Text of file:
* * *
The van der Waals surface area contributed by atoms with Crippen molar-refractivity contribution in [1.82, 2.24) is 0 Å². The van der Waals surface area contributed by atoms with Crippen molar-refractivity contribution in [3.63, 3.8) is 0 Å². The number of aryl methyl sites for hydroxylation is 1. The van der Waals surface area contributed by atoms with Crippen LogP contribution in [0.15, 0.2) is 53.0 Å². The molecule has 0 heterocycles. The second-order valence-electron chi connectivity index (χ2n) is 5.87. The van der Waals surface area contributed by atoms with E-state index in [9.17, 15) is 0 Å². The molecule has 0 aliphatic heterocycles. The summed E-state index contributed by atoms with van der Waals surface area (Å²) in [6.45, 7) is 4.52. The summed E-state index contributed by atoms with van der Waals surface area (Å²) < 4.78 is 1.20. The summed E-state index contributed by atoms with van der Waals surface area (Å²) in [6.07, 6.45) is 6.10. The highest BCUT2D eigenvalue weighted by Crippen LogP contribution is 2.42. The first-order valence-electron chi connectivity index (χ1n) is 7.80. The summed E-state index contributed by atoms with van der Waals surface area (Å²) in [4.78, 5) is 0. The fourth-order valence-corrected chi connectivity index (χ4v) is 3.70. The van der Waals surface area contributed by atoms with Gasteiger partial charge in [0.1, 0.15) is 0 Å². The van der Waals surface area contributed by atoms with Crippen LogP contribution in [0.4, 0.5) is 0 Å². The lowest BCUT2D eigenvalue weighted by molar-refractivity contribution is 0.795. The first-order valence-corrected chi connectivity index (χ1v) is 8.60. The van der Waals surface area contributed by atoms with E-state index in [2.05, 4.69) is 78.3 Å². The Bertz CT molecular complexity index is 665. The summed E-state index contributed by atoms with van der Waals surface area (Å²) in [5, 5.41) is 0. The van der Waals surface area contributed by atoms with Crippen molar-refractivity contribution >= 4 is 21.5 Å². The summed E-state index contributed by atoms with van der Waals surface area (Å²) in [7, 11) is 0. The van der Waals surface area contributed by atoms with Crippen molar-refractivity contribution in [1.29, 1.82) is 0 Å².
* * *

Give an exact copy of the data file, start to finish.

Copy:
The van der Waals surface area contributed by atoms with Crippen molar-refractivity contribution in [1.82, 2.24) is 0 Å². The van der Waals surface area contributed by atoms with Crippen molar-refractivity contribution in [3.63, 3.8) is 0 Å². The number of aryl methyl sites for hydroxylation is 1. The van der Waals surface area contributed by atoms with Crippen LogP contribution in [0.15, 0.2) is 53.0 Å². The molecule has 0 heterocycles. The second-order valence-electron chi connectivity index (χ2n) is 5.87. The van der Waals surface area contributed by atoms with E-state index in [9.17, 15) is 0 Å². The molecule has 0 aliphatic heterocycles. The summed E-state index contributed by atoms with van der Waals surface area (Å²) in [6.45, 7) is 4.52. The summed E-state index contributed by atoms with van der Waals surface area (Å²) < 4.78 is 1.20. The summed E-state index contributed by atoms with van der Waals surface area (Å²) in [6.07, 6.45) is 6.10. The highest BCUT2D eigenvalue weighted by Crippen LogP contribution is 2.42. The first-order valence-electron chi connectivity index (χ1n) is 7.80. The summed E-state index contributed by atoms with van der Waals surface area (Å²) in [4.78, 5) is 0. The fourth-order valence-corrected chi connectivity index (χ4v) is 3.70. The van der Waals surface area contributed by atoms with Gasteiger partial charge in [0.1, 0.15) is 0 Å². The van der Waals surface area contributed by atoms with Crippen LogP contribution in [0.4, 0.5) is 0 Å². The lowest BCUT2D eigenvalue weighted by molar-refractivity contribution is 0.795. The first-order valence-corrected chi connectivity index (χ1v) is 8.60. The van der Waals surface area contributed by atoms with E-state index in [2.05, 4.69) is 78.3 Å². The Bertz CT molecular complexity index is 665. The summed E-state index contributed by atoms with van der Waals surface area (Å²) in [5, 5.41) is 0. The van der Waals surface area contributed by atoms with Crippen molar-refractivity contribution >= 4 is 21.5 Å². The summed E-state index contributed by atoms with van der Waals surface area (Å²) in [7, 11) is 0. The van der Waals surface area contributed by atoms with Crippen molar-refractivity contribution in [1.29, 1.82) is 0 Å².